Ramucirumab

The most common side effects seen in patients treated with the combination of ramucirumab  and docetaxel include neutropenia, fatigue/weakness, and stomatitis and irritation or inflammation of other mucous membranes. Rarer side effects include febrile neutropenia, swelling from fluid build-up in the hands and lower legs, thrombocytopenia, increased blood pressure, increased tearing of the eyes, and nosebleeds.4

Where do angiogenesis inhibitors fit in the lung cancer treatment plan?

Bevacizumab and ramucirumab fit differently in the lung cancer treatment plan. The information below shows how they are approved for use by the FDA based on clinical trial experience.

  Bevacizumab (Avastin®)3 Ramucirumab (Cyramza®)4
Non-small cell lung cancer histology (subtype) Adenocarcinoma
Large cell lung cancer
Rare subtypes
Not squamous cell lung cancer
Any kind, including squamous cell lung cancer
Stage of disease Advanced Metastatic
Timing

First-line

  • Patient has not been treated with chemotherapy beforehand

Second-line or later

  • Patient’s lung cancer has progressed while or after taking platinum-based chemotherapy
  • Patients with EGFR or ALK mutations have had disease progression while being treated with FDA-approved targeted therapy for these mutations

Given in combination with which chemotherapy:

Carboplatin and paclitaxel Docetaxel

A number of other angiogenesis inhibitors are also being studied in clinical research studies.

Finding a clinical research study that might be right for you

Clinical research is ongoing to evaluate the role of angiogenesis inhibitors in a range of other lung cancer treatment approaches, including alone or in combination with other drugs. Other angiogenesis inhibitors are also being studied.

If you are considering participating in a clinical trial, start by asking your doctor whether there is one for which you might qualify in your area. In addition, here are several resources to help you find one that may be a good match for you:

Learn more about clinical trials here.

Questions to ask your health care team about angiogenesis inhibitor therapy

Print this list

  1. Why do you recommend an angiogenesis inhibitor for me?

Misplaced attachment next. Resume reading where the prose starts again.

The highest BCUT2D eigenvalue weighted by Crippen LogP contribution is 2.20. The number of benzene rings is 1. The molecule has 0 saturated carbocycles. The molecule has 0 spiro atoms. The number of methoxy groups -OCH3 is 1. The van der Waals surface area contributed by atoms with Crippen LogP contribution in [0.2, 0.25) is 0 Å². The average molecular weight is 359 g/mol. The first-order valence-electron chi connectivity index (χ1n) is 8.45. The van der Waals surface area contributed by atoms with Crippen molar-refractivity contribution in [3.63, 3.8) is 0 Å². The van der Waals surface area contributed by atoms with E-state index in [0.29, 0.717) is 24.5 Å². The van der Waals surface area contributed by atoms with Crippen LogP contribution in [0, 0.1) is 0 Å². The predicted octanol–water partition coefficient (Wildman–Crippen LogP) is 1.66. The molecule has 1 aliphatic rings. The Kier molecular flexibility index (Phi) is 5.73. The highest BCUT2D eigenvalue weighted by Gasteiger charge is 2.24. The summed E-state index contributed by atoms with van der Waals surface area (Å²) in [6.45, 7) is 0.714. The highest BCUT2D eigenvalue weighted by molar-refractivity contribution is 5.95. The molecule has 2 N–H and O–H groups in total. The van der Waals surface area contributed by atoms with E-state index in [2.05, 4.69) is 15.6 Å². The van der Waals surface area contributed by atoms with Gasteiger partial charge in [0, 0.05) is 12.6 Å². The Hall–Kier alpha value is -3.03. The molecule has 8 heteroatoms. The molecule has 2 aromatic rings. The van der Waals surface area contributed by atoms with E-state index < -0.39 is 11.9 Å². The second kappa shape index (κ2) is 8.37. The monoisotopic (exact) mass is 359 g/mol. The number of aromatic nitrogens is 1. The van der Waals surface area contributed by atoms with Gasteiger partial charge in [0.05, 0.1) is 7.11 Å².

2. What treatment(s) will this be combined with?
  3. How and where will this therapy be given, and for how long?
  4. How and when will I know if the treatment is working?
  5. How often do I need to be seen between treatments for a physical exam and/or lab work?
  6. Are there any tests or procedures I will need during the treatment?
  7. What side effects can I expect?
  8. What can I do to manage these side effects?
  9. How will this treatment affect my daily life? Will I be able to work, exercise, and perform my usual activities?
  10. What tests will I need after treatment is completed?
  11. Are there any long-term health issues I should expect from treatment with an angiogenesis inhibitor?
  12. How much will my treatment cost?
  13. Who should I contact for information or if I have a problem during treatment? Who is my after-hours contact?

Updated February 23, 2016.


References

  1. Angiogenesis Inhibitors. National Cancer Institute website. http://www.cancer.gov/cancertopics/factsheet/Therapy/angiogenesis-inhibi.... Reviewed October 7, 2011. Accessed February 23, 2016.
  2. Lung Cancer Treatment Options. American Society of Clinical Oncology website. http://www.cancer.net/cancer-types/lung-cancer/treatment-options. Approved August 2015. Accessed February 23, 2016.
  3. Avastin® (bevacizumab) [package insert]. Genentech, Inc. South San Francisco, CA; November 2014. https://www.gene.com/download/pdf/avastin_prescribing.pdf. Revised December 2015. Accessed February 22, 2016.
  4. Cyramza® (ramucirumab) [package insert]. Eli Lilly and Company. Indianapolis, IN; December 2014. http://pililly.com/us/cyramza-pi.pdf. Revised April 2015. Accessed February 22, 2016.
  5. Johnson DH, Fehrenbacher L, Novotny WF, et al. Randomized Phase II Trial Comparing Bevacizumab Plus Carboplatin and Paclitaxel Alone in Previously Untreated Locally Advanced or Metastatic Non-Small-Cell Lung Cancer. Journal of Clinical Oncology. June 1, 2004: 2184-2919. doi: 10.1200/JCO.2004.11.022. http://jco.ascopubs.org/content/22/11/2184.full. Accessed February 22, 2016.